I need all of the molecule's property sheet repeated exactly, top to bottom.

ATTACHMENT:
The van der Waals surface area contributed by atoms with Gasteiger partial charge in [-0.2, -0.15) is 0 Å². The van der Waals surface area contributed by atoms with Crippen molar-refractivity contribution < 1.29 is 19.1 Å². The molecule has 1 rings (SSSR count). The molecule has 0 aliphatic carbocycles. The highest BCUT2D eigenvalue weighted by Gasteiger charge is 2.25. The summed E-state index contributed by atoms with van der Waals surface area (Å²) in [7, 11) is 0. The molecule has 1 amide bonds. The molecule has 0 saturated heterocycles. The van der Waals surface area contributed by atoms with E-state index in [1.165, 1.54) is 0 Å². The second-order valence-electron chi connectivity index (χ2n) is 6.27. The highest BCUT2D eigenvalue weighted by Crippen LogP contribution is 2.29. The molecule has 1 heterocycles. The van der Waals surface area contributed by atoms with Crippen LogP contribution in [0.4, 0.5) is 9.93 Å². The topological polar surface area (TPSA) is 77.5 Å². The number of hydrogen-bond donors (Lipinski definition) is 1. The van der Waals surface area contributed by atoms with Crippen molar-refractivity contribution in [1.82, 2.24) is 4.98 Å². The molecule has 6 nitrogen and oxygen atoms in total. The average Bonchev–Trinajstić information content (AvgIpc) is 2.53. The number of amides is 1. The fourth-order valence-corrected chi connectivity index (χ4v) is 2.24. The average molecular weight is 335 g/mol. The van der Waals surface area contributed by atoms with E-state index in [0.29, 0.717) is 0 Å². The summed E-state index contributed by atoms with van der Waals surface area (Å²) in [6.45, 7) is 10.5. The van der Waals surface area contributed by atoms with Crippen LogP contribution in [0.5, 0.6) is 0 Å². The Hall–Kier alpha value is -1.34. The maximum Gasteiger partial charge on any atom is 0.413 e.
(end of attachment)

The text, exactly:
The van der Waals surface area contributed by atoms with Gasteiger partial charge in [-0.2, -0.15) is 0 Å². The van der Waals surface area contributed by atoms with Crippen molar-refractivity contribution < 1.29 is 19.1 Å². The molecule has 1 rings (SSSR count). The molecule has 0 aliphatic carbocycles. The highest BCUT2D eigenvalue weighted by Gasteiger charge is 2.25. The summed E-state index contributed by atoms with van der Waals surface area (Å²) in [7, 11) is 0. The molecule has 1 amide bonds. The molecule has 0 saturated heterocycles. The van der Waals surface area contributed by atoms with E-state index in [1.165, 1.54) is 0 Å². The second-order valence-electron chi connectivity index (χ2n) is 6.27. The highest BCUT2D eigenvalue weighted by Crippen LogP contribution is 2.29. The molecule has 1 heterocycles. The van der Waals surface area contributed by atoms with Crippen LogP contribution in [0.4, 0.5) is 9.93 Å². The topological polar surface area (TPSA) is 77.5 Å². The number of hydrogen-bond donors (Lipinski definition) is 1. The van der Waals surface area contributed by atoms with Crippen molar-refractivity contribution in [1.82, 2.24) is 4.98 Å². The molecule has 6 nitrogen and oxygen atoms in total. The average Bonchev–Trinajstić information content (AvgIpc) is 2.53. The number of amides is 1. The fourth-order valence-corrected chi connectivity index (χ4v) is 2.24. The average molecular weight is 335 g/mol. The van der Waals surface area contributed by atoms with E-state index in [0.29, 0.717) is 0 Å². The summed E-state index contributed by atoms with van der Waals surface area (Å²) in [6.45, 7) is 10.5. The van der Waals surface area contributed by atoms with Crippen LogP contribution in [0.5, 0.6) is 0 Å². The Hall–Kier alpha value is -1.34. The maximum Gasteiger partial charge on any atom is 0.413 e.